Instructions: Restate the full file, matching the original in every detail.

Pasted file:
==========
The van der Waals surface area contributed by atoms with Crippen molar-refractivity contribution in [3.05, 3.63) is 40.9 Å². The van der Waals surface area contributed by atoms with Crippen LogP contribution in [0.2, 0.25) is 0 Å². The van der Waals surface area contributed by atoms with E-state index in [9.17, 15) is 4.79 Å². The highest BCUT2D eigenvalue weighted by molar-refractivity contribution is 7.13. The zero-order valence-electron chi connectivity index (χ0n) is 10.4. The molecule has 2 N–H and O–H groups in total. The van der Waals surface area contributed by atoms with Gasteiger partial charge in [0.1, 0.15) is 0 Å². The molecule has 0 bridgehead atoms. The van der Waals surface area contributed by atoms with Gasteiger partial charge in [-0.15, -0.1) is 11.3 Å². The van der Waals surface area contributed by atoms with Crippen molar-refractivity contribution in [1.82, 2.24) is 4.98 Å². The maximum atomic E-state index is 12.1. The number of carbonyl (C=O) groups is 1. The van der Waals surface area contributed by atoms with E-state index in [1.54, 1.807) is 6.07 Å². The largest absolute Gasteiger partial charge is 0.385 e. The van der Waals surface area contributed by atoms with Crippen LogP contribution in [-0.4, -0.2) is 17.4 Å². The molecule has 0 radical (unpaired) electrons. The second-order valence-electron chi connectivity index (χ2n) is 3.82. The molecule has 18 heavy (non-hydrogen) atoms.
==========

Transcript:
The van der Waals surface area contributed by atoms with Crippen molar-refractivity contribution in [3.05, 3.63) is 40.9 Å². The van der Waals surface area contributed by atoms with Crippen LogP contribution in [0.2, 0.25) is 0 Å². The van der Waals surface area contributed by atoms with E-state index in [9.17, 15) is 4.79 Å². The highest BCUT2D eigenvalue weighted by molar-refractivity contribution is 7.13. The zero-order valence-electron chi connectivity index (χ0n) is 10.4. The molecule has 2 N–H and O–H groups in total. The van der Waals surface area contributed by atoms with Gasteiger partial charge in [0.1, 0.15) is 0 Å². The molecule has 0 bridgehead atoms. The van der Waals surface area contributed by atoms with Gasteiger partial charge in [-0.15, -0.1) is 11.3 Å². The van der Waals surface area contributed by atoms with Crippen molar-refractivity contribution in [1.82, 2.24) is 4.98 Å². The maximum atomic E-state index is 12.1. The number of carbonyl (C=O) groups is 1. The van der Waals surface area contributed by atoms with E-state index in [1.54, 1.807) is 6.07 Å². The largest absolute Gasteiger partial charge is 0.385 e. The van der Waals surface area contributed by atoms with Crippen LogP contribution in [-0.4, -0.2) is 17.4 Å². The molecule has 0 radical (unpaired) electrons. The second-order valence-electron chi connectivity index (χ2n) is 3.82. The molecule has 18 heavy (non-hydrogen) atoms.